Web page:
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USF professor offers pandemic health advice for Halloween: ‘Treat it like the flu’

A public health adviser says we should use common sense during Halloween and flu season when it comes to germs.
Joan and Kevin DiMaggio dressed as the Pfizer and Moderna vaccines on Central Avenue in St. Petersburg on Halloween in 2021.
Joan and Kevin DiMaggio dressed as the Pfizer and Moderna vaccines on Central Avenue in St. Petersburg on Halloween in 2021. [ IVY CEBALLO | Times ]
Published Oct. 3

In 2020, we created chutes to send candy to trick-or-treaters at a distance. We canceled Halloween house parties. The theme parks put their scare actors behind hedges or up on platforms to frighten guests from a distance. Halloween stores sold loot scoop bags so kids could collect treats from the end of a long stick.

So how do we celebrate Halloween safely in 2022?

The past few years, University of South Florida public health professor Dr. Jay Wolfson has been called on for advice as Halloween approached and the pandemic weighed heavy on our minds.

This year, Wolfson said, the pandemic is now in a state they call “endemic,” meaning the disease is still around but it’s at a level that is not causing significant disruption in our daily lives.

“This is coming at the height of the flu season, so just recognize common sense,” Wolfson said.

For Halloween in 2020, Barbara Mullane created a candy chute out of a 10-foot piece of PVC pipe. The Fairway Oaks of Hudson resident stood on a ladder, covered by a piece of Halloween fabric, and tossed treats down to neighborhood children below.
For Halloween in 2020, Barbara Mullane created a candy chute out of a 10-foot piece of PVC pipe. The Fairway Oaks of Hudson resident stood on a ladder, covered by a piece of Halloween fabric, and tossed treats down to neighborhood children below. [ Courtesy of Barbara Mullane ]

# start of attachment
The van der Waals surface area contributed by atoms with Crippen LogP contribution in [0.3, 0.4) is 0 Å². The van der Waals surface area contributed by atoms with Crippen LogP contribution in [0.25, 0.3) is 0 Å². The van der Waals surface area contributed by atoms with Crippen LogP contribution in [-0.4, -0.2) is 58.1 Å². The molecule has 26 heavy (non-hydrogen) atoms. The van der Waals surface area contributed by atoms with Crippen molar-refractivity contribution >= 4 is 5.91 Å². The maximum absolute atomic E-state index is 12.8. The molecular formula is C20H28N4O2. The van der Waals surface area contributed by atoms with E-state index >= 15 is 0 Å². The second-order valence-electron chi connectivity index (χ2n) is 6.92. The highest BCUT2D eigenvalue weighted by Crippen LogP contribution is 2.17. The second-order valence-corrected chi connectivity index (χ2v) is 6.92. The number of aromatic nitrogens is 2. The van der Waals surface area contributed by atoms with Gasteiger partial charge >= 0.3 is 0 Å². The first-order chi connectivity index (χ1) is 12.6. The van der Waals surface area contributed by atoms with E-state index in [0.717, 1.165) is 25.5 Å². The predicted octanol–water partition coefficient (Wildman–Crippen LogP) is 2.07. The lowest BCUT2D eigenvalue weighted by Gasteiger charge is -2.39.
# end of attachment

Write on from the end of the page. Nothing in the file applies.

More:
Because of easing health restrictions, attractions in Florida have moved toward more traditional operations for their Halloween haunts and separate-ticket parties. If you are more germophobic than you used to be, you can still enjoy them, Wolfson said.

Busch Gardens and Universal Orlando, with their super scary haunted houses, can be crowded places. Though mostly outside, there are some enclosed places such as trams for transportation and claustrophobic corners of a haunted maze.

Those with compromised immune systems are advised to wear masks in enclosed spaces, as are the unvaccinated. Numerous hand sanitizer stations remain a common sight at theme parks.

Halloween also brings house parties and trick-or-treating with multiple little hands reaching into treat bowls.

By now it should be a habit to bring hand sanitizer, Wolfson said, and wash your hands often. Get vaccinated for both the flu and COVID-19, and stay home if you have any cold symptoms, he said.

“Last year we did notice a spike in infections from congested groups during Halloween,” Wolfson said. “So treat it like you do influenza. Unlike measles and mumps where you get a lifetime protection from a shot, this is going to be a yearly vaccine that is part of the landscape. Protect yourself and if you have cold symptoms, and protect others by not spreading it.”

The trick-or-treating was physically distanced and contact-free at Busch Gardens in 2020. Things are back to normal now but public health advisers say awareness of colds and flu is still important.
The trick-or-treating was physically distanced and contact-free at Busch Gardens in 2020. Things are back to normal now but public health advisers say awareness of colds and flu is still important. [ Busch Gardens ]
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